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ATO

ID fraud impacting SMSFs

identity fraud SMSFs

Identity and investment fraud are on the rise among SMSFs and the ATO has acknowledged this development and has a strategy to combat it.

The ATO has revealed identity fraud is increasingly working its way into the SMSF sector and it is implementing a system to combat this type of criminal behaviour.

“This is a really important issue for us because identity fraud, as you all know, is becoming far more prevalent across Australia and the SMSF sector is not immune,” ATO SMSF risk and strategy assistant commissioner Justin Micale said.

“In the 2021 financial year we identified increasing numbers of individuals that were victims of identity fraud where SMSFs were registered [in people’s names] without the individuals’ knowledge or consent.

“Fortunately for most of those victims we detected those frauds early so we could protect their super, but not for all.”

To combat the rise of identity fraud and other investment scams, the regulator has deployed a strategy of issuing alerts to SMSF trustees regarding significant changes to their funds.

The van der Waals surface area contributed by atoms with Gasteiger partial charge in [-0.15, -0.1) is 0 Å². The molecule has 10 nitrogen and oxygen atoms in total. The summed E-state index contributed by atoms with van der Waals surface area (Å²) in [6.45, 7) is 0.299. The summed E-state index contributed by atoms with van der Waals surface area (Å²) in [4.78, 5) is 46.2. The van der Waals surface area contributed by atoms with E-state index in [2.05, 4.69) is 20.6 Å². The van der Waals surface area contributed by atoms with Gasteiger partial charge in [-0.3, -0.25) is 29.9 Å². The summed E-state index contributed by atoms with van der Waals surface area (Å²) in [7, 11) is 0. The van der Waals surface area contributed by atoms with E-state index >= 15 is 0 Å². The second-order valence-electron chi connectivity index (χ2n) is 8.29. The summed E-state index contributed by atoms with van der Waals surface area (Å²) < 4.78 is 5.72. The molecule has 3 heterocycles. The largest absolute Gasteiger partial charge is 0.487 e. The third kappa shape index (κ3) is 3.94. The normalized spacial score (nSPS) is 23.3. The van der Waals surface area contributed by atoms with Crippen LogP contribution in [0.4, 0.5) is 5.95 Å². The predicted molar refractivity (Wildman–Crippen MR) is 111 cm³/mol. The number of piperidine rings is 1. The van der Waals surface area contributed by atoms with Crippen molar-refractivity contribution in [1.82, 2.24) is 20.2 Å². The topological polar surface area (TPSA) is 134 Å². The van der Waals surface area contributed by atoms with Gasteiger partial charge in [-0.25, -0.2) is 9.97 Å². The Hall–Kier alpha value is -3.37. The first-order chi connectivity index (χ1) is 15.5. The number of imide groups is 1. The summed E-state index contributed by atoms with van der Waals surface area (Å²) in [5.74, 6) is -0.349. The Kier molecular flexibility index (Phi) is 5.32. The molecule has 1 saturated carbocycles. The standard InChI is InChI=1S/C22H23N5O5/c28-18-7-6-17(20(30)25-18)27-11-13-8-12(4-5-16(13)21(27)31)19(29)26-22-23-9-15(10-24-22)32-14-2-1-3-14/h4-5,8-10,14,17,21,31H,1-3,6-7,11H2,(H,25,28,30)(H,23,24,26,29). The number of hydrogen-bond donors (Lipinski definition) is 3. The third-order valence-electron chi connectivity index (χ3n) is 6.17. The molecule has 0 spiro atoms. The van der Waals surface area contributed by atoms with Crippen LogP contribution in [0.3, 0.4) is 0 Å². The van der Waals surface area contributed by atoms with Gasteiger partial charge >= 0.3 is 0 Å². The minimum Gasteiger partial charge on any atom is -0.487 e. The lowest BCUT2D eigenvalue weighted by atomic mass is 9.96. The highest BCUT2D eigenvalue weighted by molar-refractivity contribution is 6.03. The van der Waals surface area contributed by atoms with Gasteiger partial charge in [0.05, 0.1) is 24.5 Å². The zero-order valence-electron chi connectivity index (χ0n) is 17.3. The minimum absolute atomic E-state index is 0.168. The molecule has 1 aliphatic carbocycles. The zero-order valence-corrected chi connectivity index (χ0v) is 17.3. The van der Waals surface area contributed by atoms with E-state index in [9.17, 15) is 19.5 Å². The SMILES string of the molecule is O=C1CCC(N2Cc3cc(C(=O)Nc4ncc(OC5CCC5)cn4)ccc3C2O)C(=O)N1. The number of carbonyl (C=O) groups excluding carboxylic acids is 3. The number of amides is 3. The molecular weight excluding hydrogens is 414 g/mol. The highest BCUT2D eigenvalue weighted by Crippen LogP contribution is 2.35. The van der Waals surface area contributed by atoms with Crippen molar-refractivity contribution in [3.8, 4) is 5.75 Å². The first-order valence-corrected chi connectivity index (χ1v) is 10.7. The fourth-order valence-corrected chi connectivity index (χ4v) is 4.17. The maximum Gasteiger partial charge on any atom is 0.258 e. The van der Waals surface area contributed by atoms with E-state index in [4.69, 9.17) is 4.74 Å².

“When an SMSF is set up or a member is added to an existing SMSF, the ATO sends an alert via a text message or email [to the relevant individuals]. We also send an alert when an SMSF’s bank account or electronic service address or authorised contact for the fund has changed,” Micale noted.

“The alerts prompt the individual to get in touch with us if they’re unaware of these changes so that we can stop the fund registration or change of details proceeding.

“Importantly, if your clients receive an SMSF alert and they’re not aware of any [fund] activity, make sure they act quickly and contact us.”

As such, he pointed out it is more important than ever for accountants and advisers to ensure the contact details registered with the ATO for their clients, in terms of mobile phone numbers and email addresses, are up to date.

He recommended practitioners issue their clients with a key message with these illegal behaviours in mind.

“[Tell them to] be aware of who they provide their identity and superannuation details to, particularly where they are only engaging with these people online. It’s also important to remind them to check they are dealing with a licensed financial adviser. They can do this by searching their details on the Moneysmart financial adviser register,” he suggested.

The Australian Securities and Investments Commission recently issued a warning about illegal social media investment strategies.

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